Diagnostic Coding for Dental EHRs: Obtaining Reimbursement

To obtain reimbursement from insurance companies for some procedures, diagnostic codes are necessary. TMJ treatment is one condition that ICD-10 codes are needed, and the claims forms need to be correctly filled out. As the understanding of periodontal disease and its interaction with conditions like pregnancy and diabetes continue to grow, some insurers also cover extra preventative cleanings. However, even where this is covered, the dentist must correctly fill out the diagnostic code in the claim for reimbursement.

In the following video, Mark Jurkovich discusses the current state of diagnostic coding for dentists, including tools to assist dentists in navigating the codes. One link he discusses is a searchable ICD-10 database, available here. In this discussion with Mike Uretz, Mark Jurkovich provides an in-depth introduction and context for dental diagnostic coding.

In discussing whether or not diagnostic codes are going to saturate dental software, Mark refers to the Minnesota mandate as well as the many competitive and interoperability reasons that diagnostic codes can benefit and improve a dental practice:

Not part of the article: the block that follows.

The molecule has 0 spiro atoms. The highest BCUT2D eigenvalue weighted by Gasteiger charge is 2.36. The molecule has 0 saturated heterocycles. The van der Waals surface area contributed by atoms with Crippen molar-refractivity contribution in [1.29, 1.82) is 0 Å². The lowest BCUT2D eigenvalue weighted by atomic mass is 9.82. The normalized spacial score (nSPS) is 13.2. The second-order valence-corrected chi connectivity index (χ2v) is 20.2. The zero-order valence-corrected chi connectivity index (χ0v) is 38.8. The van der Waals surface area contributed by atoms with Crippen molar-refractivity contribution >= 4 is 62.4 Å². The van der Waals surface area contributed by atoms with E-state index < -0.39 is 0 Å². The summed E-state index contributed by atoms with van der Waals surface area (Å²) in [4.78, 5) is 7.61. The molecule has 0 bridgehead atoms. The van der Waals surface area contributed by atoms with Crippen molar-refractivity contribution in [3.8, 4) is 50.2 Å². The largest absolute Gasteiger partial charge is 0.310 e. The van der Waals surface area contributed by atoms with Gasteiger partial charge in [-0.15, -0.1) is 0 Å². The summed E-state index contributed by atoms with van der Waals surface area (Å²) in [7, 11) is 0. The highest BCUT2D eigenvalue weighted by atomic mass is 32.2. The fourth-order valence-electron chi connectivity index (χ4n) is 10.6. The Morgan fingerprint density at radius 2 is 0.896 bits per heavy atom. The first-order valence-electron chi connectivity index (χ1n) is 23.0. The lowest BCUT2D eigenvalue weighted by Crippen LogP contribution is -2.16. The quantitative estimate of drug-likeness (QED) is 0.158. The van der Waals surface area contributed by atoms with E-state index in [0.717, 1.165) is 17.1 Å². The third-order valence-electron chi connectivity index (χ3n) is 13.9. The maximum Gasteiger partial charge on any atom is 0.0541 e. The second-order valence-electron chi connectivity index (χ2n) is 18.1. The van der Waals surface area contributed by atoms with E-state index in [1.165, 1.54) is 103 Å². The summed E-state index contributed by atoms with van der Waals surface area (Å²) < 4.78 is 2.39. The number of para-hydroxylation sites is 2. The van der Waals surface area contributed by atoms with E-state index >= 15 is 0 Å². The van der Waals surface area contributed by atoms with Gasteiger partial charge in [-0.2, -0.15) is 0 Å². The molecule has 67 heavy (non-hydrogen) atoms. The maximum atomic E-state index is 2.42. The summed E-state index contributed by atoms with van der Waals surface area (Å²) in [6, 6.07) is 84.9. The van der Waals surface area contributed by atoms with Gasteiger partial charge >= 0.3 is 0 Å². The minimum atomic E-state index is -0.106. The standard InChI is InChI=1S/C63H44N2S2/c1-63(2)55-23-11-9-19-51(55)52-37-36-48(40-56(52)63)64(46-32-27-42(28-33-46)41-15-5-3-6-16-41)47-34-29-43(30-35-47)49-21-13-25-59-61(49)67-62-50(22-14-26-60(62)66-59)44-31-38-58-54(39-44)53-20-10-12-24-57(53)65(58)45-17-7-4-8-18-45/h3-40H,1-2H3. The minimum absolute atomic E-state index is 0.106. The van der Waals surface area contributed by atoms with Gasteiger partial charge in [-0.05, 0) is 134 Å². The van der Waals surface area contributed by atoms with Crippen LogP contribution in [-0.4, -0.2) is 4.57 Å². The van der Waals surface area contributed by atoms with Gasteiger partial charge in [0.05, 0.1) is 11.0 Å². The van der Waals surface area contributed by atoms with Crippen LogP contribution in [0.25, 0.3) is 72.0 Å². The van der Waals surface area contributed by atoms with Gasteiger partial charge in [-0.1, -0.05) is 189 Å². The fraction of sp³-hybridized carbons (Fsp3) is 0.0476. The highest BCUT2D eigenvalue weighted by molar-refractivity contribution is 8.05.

“Even though there’s a mandate, and there aren’t any penalties, understand that it’s a state law [in Minnesota]. It’s going to be very difficult for our Board of Dentistry to look beyond the fact that it’s a state law. So I think it’s going to be necessary for you to move in this direction, regardless of whether you want to or not. It’s kind of the next step. But there’s also a tremendous number of competitive reasons to do so. The systems are going there very rapidly, the marketplace is looking at this rapidly. I think you would find them [codes] to be very, very beneficial–not because you have to use it, but because they’re good for you and your patients.”

Lessons Learned:

  • Risk assessments for caries will be standardized ratings, guided by the ADA.
  • ICD-10 codes are often necessary for covered extra preventative cleanings, as well as TMJ and some other specialized procedures. Dentists need to know how to enter these codes on claims for reimbursement.
  • SNODENT is an international dental diagnostic code set, more details available at the ADA. SNODENT is part of SNOMED-CT, which means it can be used to testify for meaningful use.
  • Standardized terminologies like these are critical for interoperability, data exchange and portable health records.